The Future of Trademarks in the Metaverse

Jared Zim – The future of the internet lies between the integration of a virtual world and reality, what is known as the metaverse. The metaverse is a virtual world where people can socialize, work, and play. Facebook, for example, recently changed its name to Meta to refocus on the metaverse, going beyond today’s social network. Although the metaverse is still in its early stages, it can also provide opportunities and challenges for brands to extend their engagement with consumers to the virtual world.

A trademark can be any word, phrase, symbol, design, or a combination of these things that identifies your goods or services. Trademark law protects against the unauthorized use of a trademark or service mark on or in connection with goods and/or services in a manner that is likely to cause confusion, deception, or mistake about the source of the goods or services. What if the metaverse allows users to purchase a virtual Ferrari to drive or to wear a Gucci T-shirt? As in video games, a brand may license the use of a real-world item in the metaverse.

Similarly, what if an individual user imports a trademarked item into the metaverse, and then sells that item? Although the Digital Millennium Copyright Act (“DMCA”) protects against infringement of copyrighted material, the United States Patent and Trademark Office (“USPTO”) has said a DMCA claim is not a proper method to report trademark infringement claims. On the other hand, a trademark owner may claim trademark infringement or unfair competition by proving they have priority in a valid trademark and that the defendant’s mark is likely to cause confusion in the minds of consumers about the source or sponsorship of the goods or services. Further, the Federal Trademark Anti-Dilution Act allows nationally known brands to sue if the use of their mark by others in advertising or branding a product “tarnishes” or “blurs” the mark.

Some brand owners are currently engaging with consumers in the metaverse through decentralized game applications and by selling exclusive virtual clothing lines using non-fungible tokens (NFTs). For instance, Gucci collaborated with the developers of Roblox, a popular online game, to provide players the chance to win a limited digital version of a Gucci bag, which later sold for more than the physical bag itself. Recently, several companies, including Nike, Abercrombie & Fitch, Vineyard Vines, and Urban Outfitters, have filed intent-to-use trademark applications in various virtual goods and services.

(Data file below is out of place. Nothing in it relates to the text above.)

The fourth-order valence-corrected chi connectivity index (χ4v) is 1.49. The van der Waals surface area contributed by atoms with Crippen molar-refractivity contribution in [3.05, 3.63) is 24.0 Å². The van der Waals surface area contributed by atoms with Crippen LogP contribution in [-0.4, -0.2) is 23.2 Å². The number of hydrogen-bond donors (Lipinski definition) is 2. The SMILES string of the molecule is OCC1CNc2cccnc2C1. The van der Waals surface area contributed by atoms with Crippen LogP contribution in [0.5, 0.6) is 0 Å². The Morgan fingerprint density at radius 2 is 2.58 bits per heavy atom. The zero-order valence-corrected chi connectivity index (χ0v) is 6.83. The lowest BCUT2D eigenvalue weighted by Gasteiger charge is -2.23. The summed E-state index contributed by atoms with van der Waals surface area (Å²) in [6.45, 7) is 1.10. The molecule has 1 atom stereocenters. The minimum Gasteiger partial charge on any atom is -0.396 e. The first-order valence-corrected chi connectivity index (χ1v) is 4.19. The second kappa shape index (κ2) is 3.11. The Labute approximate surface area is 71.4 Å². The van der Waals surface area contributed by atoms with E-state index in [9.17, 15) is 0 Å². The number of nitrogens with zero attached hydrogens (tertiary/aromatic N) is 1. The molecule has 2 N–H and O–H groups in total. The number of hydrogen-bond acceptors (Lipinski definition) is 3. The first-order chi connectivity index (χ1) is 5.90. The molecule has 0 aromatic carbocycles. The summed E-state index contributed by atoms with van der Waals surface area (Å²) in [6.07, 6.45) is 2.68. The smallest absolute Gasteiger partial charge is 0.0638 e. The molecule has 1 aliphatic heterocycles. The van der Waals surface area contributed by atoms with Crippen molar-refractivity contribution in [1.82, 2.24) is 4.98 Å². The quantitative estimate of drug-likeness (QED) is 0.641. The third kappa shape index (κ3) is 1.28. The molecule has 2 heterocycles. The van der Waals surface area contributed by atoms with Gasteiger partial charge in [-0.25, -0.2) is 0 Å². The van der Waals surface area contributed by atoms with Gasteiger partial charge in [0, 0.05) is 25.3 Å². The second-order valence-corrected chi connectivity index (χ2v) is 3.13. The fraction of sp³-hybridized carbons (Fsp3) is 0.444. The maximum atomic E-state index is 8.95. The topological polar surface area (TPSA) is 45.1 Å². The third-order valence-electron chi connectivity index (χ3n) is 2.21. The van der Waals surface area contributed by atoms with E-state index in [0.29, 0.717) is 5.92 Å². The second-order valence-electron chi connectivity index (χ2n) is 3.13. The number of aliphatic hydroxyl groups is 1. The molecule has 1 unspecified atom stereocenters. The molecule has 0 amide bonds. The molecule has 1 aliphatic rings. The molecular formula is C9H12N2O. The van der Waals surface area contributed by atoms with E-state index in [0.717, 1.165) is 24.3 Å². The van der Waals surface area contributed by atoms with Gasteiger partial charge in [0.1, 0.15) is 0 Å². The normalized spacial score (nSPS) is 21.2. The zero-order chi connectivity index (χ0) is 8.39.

While the metaverse promises companies new opportunities to expand their digital footprint, trademark trolling has also followed these brands into the metaverse. Trademark trolls are those who attempt to register in demand marks with no intent to lawfully use the mark. There have already been several examples of trademark trolls targeting the metaverse. Several trademark applications for well-known brands, e.g., Prada and Gucci, have been filed by unaffiliated individuals before the bona fide brand has filed. These trademark trolls will likely not pose any issues to these brands in the United States, as U.S. trademark law requires actual use or an intention to use the respective mark in commerce on or in connection with the goods or services listed on the application. Ho­­­wever, such rogue applications may cause issues in other jurisdictions, such as China, where trademark rights are granted on a first-to-file basis.

As more digital goods and services are offered, it is clear trademark infringement and counterfeits will follow. The metaverse is the future of the internet, and now is the time to begin protecting trademark rights in this alternate reality. Securing an enforceable trademark in virtual goods and services will allow brand owners to combat infringement and more effectively enforce their rights in the metaverse.

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